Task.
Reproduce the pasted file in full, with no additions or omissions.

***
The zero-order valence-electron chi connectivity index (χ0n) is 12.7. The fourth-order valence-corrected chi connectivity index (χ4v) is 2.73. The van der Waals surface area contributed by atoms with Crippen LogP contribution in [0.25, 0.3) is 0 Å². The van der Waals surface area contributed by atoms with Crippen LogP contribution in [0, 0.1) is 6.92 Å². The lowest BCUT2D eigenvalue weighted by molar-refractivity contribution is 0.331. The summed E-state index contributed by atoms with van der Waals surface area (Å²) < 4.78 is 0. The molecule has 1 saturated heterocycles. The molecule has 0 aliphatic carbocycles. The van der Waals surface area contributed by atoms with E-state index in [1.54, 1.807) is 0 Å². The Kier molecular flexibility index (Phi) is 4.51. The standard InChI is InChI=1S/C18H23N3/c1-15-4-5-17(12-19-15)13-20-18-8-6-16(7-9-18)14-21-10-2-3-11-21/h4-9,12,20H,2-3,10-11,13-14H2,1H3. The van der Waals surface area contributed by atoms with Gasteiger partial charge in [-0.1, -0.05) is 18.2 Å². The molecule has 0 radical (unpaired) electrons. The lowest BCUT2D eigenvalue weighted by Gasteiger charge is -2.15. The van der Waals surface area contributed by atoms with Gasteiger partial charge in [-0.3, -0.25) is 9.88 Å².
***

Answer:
The zero-order valence-electron chi connectivity index (χ0n) is 12.7. The fourth-order valence-corrected chi connectivity index (χ4v) is 2.73. The van der Waals surface area contributed by atoms with Crippen LogP contribution in [0.25, 0.3) is 0 Å². The van der Waals surface area contributed by atoms with Crippen LogP contribution in [0, 0.1) is 6.92 Å². The lowest BCUT2D eigenvalue weighted by molar-refractivity contribution is 0.331. The summed E-state index contributed by atoms with van der Waals surface area (Å²) < 4.78 is 0. The molecule has 1 saturated heterocycles. The molecule has 0 aliphatic carbocycles. The van der Waals surface area contributed by atoms with E-state index in [1.54, 1.807) is 0 Å². The Kier molecular flexibility index (Phi) is 4.51. The standard InChI is InChI=1S/C18H23N3/c1-15-4-5-17(12-19-15)13-20-18-8-6-16(7-9-18)14-21-10-2-3-11-21/h4-9,12,20H,2-3,10-11,13-14H2,1H3. The van der Waals surface area contributed by atoms with Gasteiger partial charge in [-0.1, -0.05) is 18.2 Å². The molecule has 0 radical (unpaired) electrons. The lowest BCUT2D eigenvalue weighted by Gasteiger charge is -2.15. The van der Waals surface area contributed by atoms with Gasteiger partial charge in [-0.3, -0.25) is 9.88 Å².